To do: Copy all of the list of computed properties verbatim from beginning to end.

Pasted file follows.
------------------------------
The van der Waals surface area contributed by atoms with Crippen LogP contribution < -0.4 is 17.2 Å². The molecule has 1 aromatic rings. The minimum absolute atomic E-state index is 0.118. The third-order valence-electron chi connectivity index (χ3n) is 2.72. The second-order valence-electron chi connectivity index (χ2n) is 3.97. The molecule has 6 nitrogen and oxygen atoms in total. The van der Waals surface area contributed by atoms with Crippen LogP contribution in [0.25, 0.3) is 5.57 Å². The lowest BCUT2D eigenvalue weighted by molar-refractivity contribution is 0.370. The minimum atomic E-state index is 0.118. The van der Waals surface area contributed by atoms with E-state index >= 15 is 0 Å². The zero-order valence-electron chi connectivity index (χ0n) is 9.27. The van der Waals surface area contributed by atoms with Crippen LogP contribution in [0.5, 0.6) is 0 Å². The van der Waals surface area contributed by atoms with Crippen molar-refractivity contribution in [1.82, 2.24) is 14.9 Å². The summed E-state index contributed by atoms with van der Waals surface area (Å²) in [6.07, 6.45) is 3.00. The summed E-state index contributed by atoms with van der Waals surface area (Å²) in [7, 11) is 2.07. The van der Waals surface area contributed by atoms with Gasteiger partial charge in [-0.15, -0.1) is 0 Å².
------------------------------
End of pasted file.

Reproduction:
The van der Waals surface area contributed by atoms with Crippen LogP contribution < -0.4 is 17.2 Å². The molecule has 1 aromatic rings. The minimum absolute atomic E-state index is 0.118. The third-order valence-electron chi connectivity index (χ3n) is 2.72. The second-order valence-electron chi connectivity index (χ2n) is 3.97. The molecule has 6 nitrogen and oxygen atoms in total. The van der Waals surface area contributed by atoms with Crippen LogP contribution in [0.25, 0.3) is 5.57 Å². The lowest BCUT2D eigenvalue weighted by molar-refractivity contribution is 0.370. The minimum atomic E-state index is 0.118. The van der Waals surface area contributed by atoms with E-state index >= 15 is 0 Å². The zero-order valence-electron chi connectivity index (χ0n) is 9.27. The van der Waals surface area contributed by atoms with Crippen LogP contribution in [0.5, 0.6) is 0 Å². The van der Waals surface area contributed by atoms with Crippen molar-refractivity contribution in [1.82, 2.24) is 14.9 Å². The summed E-state index contributed by atoms with van der Waals surface area (Å²) in [6.07, 6.45) is 3.00. The summed E-state index contributed by atoms with van der Waals surface area (Å²) in [7, 11) is 2.07. The van der Waals surface area contributed by atoms with Gasteiger partial charge in [-0.15, -0.1) is 0 Å².